Voting statistics for constituencies in which Labour won seats at the 1987 General Election. The table above shows that there was no constituency in 1987 in which a Labour candidate exceeded the quota and indeed successful Labour candidates, Ruairi Quinn and Michael D. Higgins won seats in their constituencies despite winning less than half of the quota in their first preference votes. In addition, Dick Spring came within a handful of votes of losing his seat in Kerry North.)
Although there has been an improvement in their figures recently, the Labour Party has tended to fall below the ten percent level in most opinion polls, as in the case of this Red C poll. Labour seat level estimates in most of the poll analyses I have carried out in the past few years have been quite stark, highlighting the fact that our PR-STV electoral system is proportional but only to a limited extent. The further Labour support nationally falls below the ten percent level, the more it will face in terms of winning seats as this would leave it facing a “perfect storm” from the combined effects of boundary changes, electoral geography and changing political competition patterns. These factors explain why Labour faces greater challenges in translating lower levels of national support into seat numbers than it did back in 1987 when the party won 12 seats with just over six percent of the national vote.
- The size of the Dáil is being reduced from 166 seats to 158 at the coming general election, but my analysis of the effects of these boundary changes suggests that Labour will be more adversely effected by these than other parties, such as Fianna Fáil in particular, would be. Had the new boundaries been in place in 2011, it is estimated that Labour would probably have won three or four fewer seats, while Fianna Fáil may have won two or three more seats!
- While there is a distinct geography to Labour Party support levels over and above the more “catch-all” trends traditionally associated with Fianna Fáil and (to a lesser degree) Fine Gael, there is not the same concentration of support into a small number of constituencies that one has observed in past contests with smaller parties such as the Green Party (especially in the 2002 and 2007 contests) and potentially parties such Renua Ireland, the Social Democrats and the Anti Austerity Alliance-People Before Profit in the upcoming election. In the latter cases, lower support levels nationally often translate into much larger support levels in a small number of stronger constituencies, allowing these to pick up a number of Dáil seats. In the case of Labour, the same spiking of support in a small number of stronger constituencies is not evident. A small share of the vote nationally (especially if Labour contests all, or most of, the Dáil constituencies) would translate into a sufficient level of support to allow them to challenge for seats in only a very small number of their stronger constituencies. (Labour will also not be helped by the level of defections and retirements amongst its cohort of TDs, especially given that these involve many of the party’s stronger constituencies at the 2011 contest.)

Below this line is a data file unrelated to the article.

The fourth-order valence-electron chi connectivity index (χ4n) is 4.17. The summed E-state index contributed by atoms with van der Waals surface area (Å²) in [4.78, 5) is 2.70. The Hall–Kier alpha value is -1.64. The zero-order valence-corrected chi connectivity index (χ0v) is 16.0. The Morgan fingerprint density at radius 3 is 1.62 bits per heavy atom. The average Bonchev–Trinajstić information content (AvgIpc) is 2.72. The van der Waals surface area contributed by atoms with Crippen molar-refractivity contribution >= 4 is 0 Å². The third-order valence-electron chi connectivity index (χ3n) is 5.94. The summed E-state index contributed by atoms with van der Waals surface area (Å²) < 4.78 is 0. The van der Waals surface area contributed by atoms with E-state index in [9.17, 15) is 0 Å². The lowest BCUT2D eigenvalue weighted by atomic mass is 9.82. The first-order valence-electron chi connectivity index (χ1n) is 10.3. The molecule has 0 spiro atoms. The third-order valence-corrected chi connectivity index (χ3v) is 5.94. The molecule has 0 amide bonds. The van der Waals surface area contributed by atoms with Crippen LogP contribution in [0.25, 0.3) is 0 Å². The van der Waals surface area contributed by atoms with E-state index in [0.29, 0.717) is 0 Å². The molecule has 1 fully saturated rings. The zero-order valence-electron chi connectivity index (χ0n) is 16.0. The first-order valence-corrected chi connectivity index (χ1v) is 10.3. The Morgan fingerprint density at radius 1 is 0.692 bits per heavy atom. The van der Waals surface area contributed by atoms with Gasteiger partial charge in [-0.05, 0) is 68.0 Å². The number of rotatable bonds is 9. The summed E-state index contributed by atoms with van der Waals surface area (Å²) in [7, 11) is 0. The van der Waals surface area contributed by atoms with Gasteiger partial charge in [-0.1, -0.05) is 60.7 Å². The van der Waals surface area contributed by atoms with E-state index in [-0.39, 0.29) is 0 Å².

- In 1987, Labour won 12 seats even though the party never exceeded the quota in any of the constituencies being contested by the party in that election (and it is worth remembering that Labour did not contest every constituency in 1987). Indeed, Labour won nearly half of their seats in constituencies where they had won little more than half a quota in terms of first preference votes – or even less than half a quota in the case of the Galway West and Dublin South-East constituencies. Labour were helped in this instance as their candidates were in a position to pick up vote transfers from lower-placed left-wing candidates, as well as lower-placed Fine Gael candidates (arising from that party’s drop in support in 1987 and also some instances of poor vote management). In 2002 and 2007 Labour were also able to translate their national support levels into a higher proportion of Dáil seat levels due to Labour candidates being ahead of candidates from other left-wing groupings and hence in a position to win transfers from these. In the context of low Labour support levels nationally in the upcoming election, however, the trend in a number of constituencies might instead be for Labour Party candidates to be polling below candidates from Sinn Fein, the Social Democrats or the Anti-Austerity Alliance-People Before Profit, or left-leaning independents. Instead of being in a position to possibly benefit from vote transfers (which themselves are likely to be weaker in any case based on the data provided in a Sunday Independent-Millward Brown poll earlier in this summer), in this context Labour candidates would be eliminated before the final count in many constituencies and potentially providing the transfers to ensure the election of candidates from other left-of-centre political groupings.
- This same trend might well apply in the case of the vote transfer pact with Fine Gael. If Labour can win ten percent, or more, of the national vote (and if Fine Gael remain at their current levels), then a number of Labour candidates would be likely to benefit from transfers from lower-placed Fine Gael candidates. If Labour, however, were instead to win around six or seven percent of the national vote (and if Fine Gael support levels were to move in the opposite direction), then the larger party would almost monopolise the advantages arising from the vote transfer arrangement. This would be likely to transpire if the Fine Gael and Labour support levels in this poll were to be exactly replicated in the upcoming general election.